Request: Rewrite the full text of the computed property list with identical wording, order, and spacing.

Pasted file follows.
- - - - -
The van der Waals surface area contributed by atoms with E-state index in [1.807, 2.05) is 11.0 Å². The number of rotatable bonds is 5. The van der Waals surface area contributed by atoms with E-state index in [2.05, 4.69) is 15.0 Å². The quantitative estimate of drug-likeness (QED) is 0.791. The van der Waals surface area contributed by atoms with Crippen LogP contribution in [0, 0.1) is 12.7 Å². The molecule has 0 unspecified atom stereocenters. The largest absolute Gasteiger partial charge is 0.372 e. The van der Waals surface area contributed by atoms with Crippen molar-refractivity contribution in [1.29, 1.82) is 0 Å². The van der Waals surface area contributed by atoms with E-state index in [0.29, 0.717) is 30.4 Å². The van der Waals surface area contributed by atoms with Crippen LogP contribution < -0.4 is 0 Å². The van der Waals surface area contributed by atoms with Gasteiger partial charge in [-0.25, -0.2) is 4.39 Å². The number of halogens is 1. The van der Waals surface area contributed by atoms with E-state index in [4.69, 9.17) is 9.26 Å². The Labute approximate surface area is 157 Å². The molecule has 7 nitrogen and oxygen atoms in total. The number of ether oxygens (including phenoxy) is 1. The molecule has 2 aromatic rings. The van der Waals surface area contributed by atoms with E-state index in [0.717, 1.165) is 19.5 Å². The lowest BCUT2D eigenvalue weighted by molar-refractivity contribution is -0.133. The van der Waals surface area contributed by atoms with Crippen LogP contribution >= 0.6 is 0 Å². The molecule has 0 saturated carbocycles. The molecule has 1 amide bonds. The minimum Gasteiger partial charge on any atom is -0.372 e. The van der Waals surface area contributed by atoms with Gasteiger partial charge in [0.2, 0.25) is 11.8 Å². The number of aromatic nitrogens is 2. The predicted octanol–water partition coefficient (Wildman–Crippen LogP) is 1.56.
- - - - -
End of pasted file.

The van der Waals surface area contributed by atoms with E-state index in [1.807, 2.05) is 11.0 Å². The number of rotatable bonds is 5. The van der Waals surface area contributed by atoms with E-state index in [2.05, 4.69) is 15.0 Å². The quantitative estimate of drug-likeness (QED) is 0.791. The van der Waals surface area contributed by atoms with Crippen LogP contribution in [0, 0.1) is 12.7 Å². The molecule has 0 unspecified atom stereocenters. The largest absolute Gasteiger partial charge is 0.372 e. The van der Waals surface area contributed by atoms with Crippen molar-refractivity contribution in [1.29, 1.82) is 0 Å². The van der Waals surface area contributed by atoms with E-state index in [0.29, 0.717) is 30.4 Å². The van der Waals surface area contributed by atoms with Crippen LogP contribution < -0.4 is 0 Å². The van der Waals surface area contributed by atoms with Gasteiger partial charge in [-0.25, -0.2) is 4.39 Å². The number of halogens is 1. The van der Waals surface area contributed by atoms with E-state index in [4.69, 9.17) is 9.26 Å². The Labute approximate surface area is 157 Å². The molecule has 7 nitrogen and oxygen atoms in total. The number of ether oxygens (including phenoxy) is 1. The molecule has 2 aromatic rings. The van der Waals surface area contributed by atoms with E-state index in [0.717, 1.165) is 19.5 Å². The lowest BCUT2D eigenvalue weighted by molar-refractivity contribution is -0.133. The van der Waals surface area contributed by atoms with Crippen LogP contribution >= 0.6 is 0 Å². The molecule has 0 saturated carbocycles. The molecule has 1 amide bonds. The minimum Gasteiger partial charge on any atom is -0.372 e. The van der Waals surface area contributed by atoms with Gasteiger partial charge in [0.2, 0.25) is 11.8 Å². The number of aromatic nitrogens is 2. The predicted octanol–water partition coefficient (Wildman–Crippen LogP) is 1.56.